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Gene Marks

Gene Marks
Author, business owner and online columnist for Forbes, Business Week and American City Business Journals www.quickerbetterwiser.com


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OCTOBER 12, 2009 2:50PM

Alot's Changed In The Office Since The Days of Mad Men

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An edited version of this column appeared in Business Week on October 12, 2009.


Sexist comments.  Bourbon at 10AM.  Lighting up a Pall Mall whenever you want.  No, this isn’t the Mets locker room.  It’s the way of life on the TV show “Mad Men”, and boy did those guys at Sterling Cooper (the show’s fictional advertising firm) have it made.  Times were good.  No one cared about cancer.  And all the secretaries and stewardesses had hourglass figures.  Plus you could actually still call them secretaries and stewardesses (let alone giving them a little pinch in the tush like Roger Sterling likes to do) without even getting in trouble.  Oh, good times.

But times change.  The only tush I can pinch is my dog’s.  And he’s not happy about it.   I have to steal my drinks from a flask in the men’s room.  And smoking those Pall Malls? I’ll leave that to the President.  But that’s not the only change.

Most of us who work in an office have noticed something else on Mad Men.  It’s the technology.  Or lack of it.  You don’t see those big, black phones anymore.  Or those IBM typewriters.  A copy machine was newfangled.  If Don Draper, the firm’s Creative Director, was suddenly transported to today’s office, he would be shocked by how much of the technology he used every day in 1963…is no longer used at all.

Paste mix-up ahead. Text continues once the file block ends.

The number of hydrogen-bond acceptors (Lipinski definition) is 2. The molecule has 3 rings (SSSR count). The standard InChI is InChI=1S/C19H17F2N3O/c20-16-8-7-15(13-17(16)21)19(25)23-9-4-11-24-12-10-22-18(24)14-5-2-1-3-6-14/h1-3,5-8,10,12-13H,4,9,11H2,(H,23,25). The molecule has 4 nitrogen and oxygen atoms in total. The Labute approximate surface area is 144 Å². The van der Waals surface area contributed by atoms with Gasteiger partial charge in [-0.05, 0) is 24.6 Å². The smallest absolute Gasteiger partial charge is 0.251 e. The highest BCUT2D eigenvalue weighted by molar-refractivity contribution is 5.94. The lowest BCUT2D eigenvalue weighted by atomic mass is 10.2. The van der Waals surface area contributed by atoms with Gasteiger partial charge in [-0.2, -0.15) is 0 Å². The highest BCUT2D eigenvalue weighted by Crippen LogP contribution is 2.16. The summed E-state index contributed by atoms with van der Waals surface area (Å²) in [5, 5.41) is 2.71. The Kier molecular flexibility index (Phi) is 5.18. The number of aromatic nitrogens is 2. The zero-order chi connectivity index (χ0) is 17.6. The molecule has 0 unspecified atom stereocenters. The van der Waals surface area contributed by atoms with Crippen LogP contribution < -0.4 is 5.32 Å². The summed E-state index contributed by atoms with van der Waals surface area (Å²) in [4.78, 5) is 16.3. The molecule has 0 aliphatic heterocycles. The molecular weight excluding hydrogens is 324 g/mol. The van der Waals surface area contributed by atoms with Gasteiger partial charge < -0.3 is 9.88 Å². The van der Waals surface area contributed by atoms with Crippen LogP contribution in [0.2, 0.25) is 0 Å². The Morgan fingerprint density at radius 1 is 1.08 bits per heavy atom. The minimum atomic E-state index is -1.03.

Would the same happen to a business owner from today if he also was transported ahead 50 years?  Absolutely.  In fact, try five years.  Because in just that short amount of time, a lot of the technology we’re using today won’t be around as much.  So if you’re thinking of investing in something new, you may want to stop and consider a few technologies that are changing right before our eyes.


For example, forget about anything that’s wired.  Wired technology is on the way out.  Companies are putting in wireless routers and using wireless modems over cables.  They’re getting wireless headsets, keyboards, mouses, printers and monitors.  Sure, we’ll all have brain cancer within the next decade.  But at least we’ll be able to undergo chemotherapy “hands free”.  Thanks Bluetooth!


Presentation tools are also going to change a lot.  In Mad Men, the account team would have a big face to face meeting with the client and put on a big face to face presentation with boring story boards.   Then the men would go to a strip club for lap dances.  Now we have the internet, projectors, web conferencing and boring powerpoints.  And no more strip clubs.  Bummer! Things really have changed since then.  And yet they’re going to change even more.